From the Lab to the Loading Dock Blog

September 18, 2018
written by Dr. Laurie Schramm
The Nicholson Mine was the first uranium mine to be developed in Saskatchewan. In 1949, it was the only active uranium mine in Canada outside the Northwest Territories. By 1959, the Nicholson ore body had been essentially depleted, but the Nicholson Mine had played its role in helping Canada become one of the largest uranium producers in the world. Learn more about the challenges of developing and operating this mine.
July 16, 2018
The demand for lithium is projected to increase 73 per cent by 2025. Lithium extraction is often expensive and time consuming, so how can mining companies keep up with this fast-rising demand? Keep reading to learn about new advances in lithium recovery technologies.
July 05, 2018
written by Dr. Laurie Schramm
The Gunnar Mine and Mill Site was abandoned with little to no decommissioning after it ceased operation in 1964, leaving behind significant hazards to the environment and public. Learn about the decades after the Gunnar Site closed and what's being done to remediate the land.
June 28, 2018
written by Dr. Laurie Schramm
The Gunnar Mine operated from 1955-1963 and officially closed in 1964 with little to no decommissioning. In 1956, it was considered to be the largest uranium producer in the world. Learn about the construction of the site, the operational challenges and the town site that was built - and why it became a ghost town.
May 30, 2018
written by Andrew Downing
Uranium mining companies face a significant processing challenge unique to their industry: the core samples they drill and extract are radioactive. When radioactive material is cut, the dust becomes an issue. Learn how this problem was solved with a custom saw box.
May 22, 2018
written by Elizaveta Petelina
Remediating a contaminated site may have positive and negative impacts on biodiversity. Learn how a sustainable approach to remediation involves planning and implementing environmental protection throughout the entire remediation process.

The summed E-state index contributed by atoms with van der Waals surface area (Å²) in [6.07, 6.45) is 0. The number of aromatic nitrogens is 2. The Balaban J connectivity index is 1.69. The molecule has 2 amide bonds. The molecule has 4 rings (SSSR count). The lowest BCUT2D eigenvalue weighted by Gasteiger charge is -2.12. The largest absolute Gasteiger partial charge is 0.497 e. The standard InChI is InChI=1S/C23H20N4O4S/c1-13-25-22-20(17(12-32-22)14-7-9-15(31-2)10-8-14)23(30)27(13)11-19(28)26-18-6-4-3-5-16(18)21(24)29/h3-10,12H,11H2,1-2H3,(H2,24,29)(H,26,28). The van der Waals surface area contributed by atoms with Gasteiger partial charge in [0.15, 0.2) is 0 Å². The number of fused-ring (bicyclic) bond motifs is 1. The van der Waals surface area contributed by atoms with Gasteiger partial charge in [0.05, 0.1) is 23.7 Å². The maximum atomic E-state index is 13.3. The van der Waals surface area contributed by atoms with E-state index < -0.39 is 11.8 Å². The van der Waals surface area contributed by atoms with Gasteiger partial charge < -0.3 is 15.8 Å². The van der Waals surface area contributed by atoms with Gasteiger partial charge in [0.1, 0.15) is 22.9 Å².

March 22, 2018
written by Thomas Lavergne
Giving students the opportunity to try a hands-on experience in science is something we never shy away from. We love science. So, when we heard that youth in northern Saskatchewan were looking for opportunities to gain experience in science-related fields, we took on the challenge.
January 16, 2018
written by Andrew Downing and Ian Wilson
Ice roads are needed by industries operating in remote, northern climates to move supplies and equipment during the winter. Learn how an ice road is built and maintained.
November 22, 2017
written by Patty Ogilvie-Evans
What you can see on the surface of an abandoned mine site doesn’t always tell the full story of the mining activities that took place. In fact, the surface is a very small part of the whole remediation process. Find out how 3-D models of underground workings helps us get a better idea of risks below ground.
October 03, 2017
written by SRC Communications
Chennoa Tracey is a fourth-year Mechanical Engineering student at the University of Saskatchewan and was a student in SRC’s Aboriginal Mentorship Program. Learn about her experience working with SRC's Industrial Engineering team.
July 18, 2017
written by Virginia Wittrock
Every year, Saskatchewan faces the possibility of disaster stemming from natural hazards, such as severe weather, floods, drought and wildfires. In recent years, flooding has been a significant natura...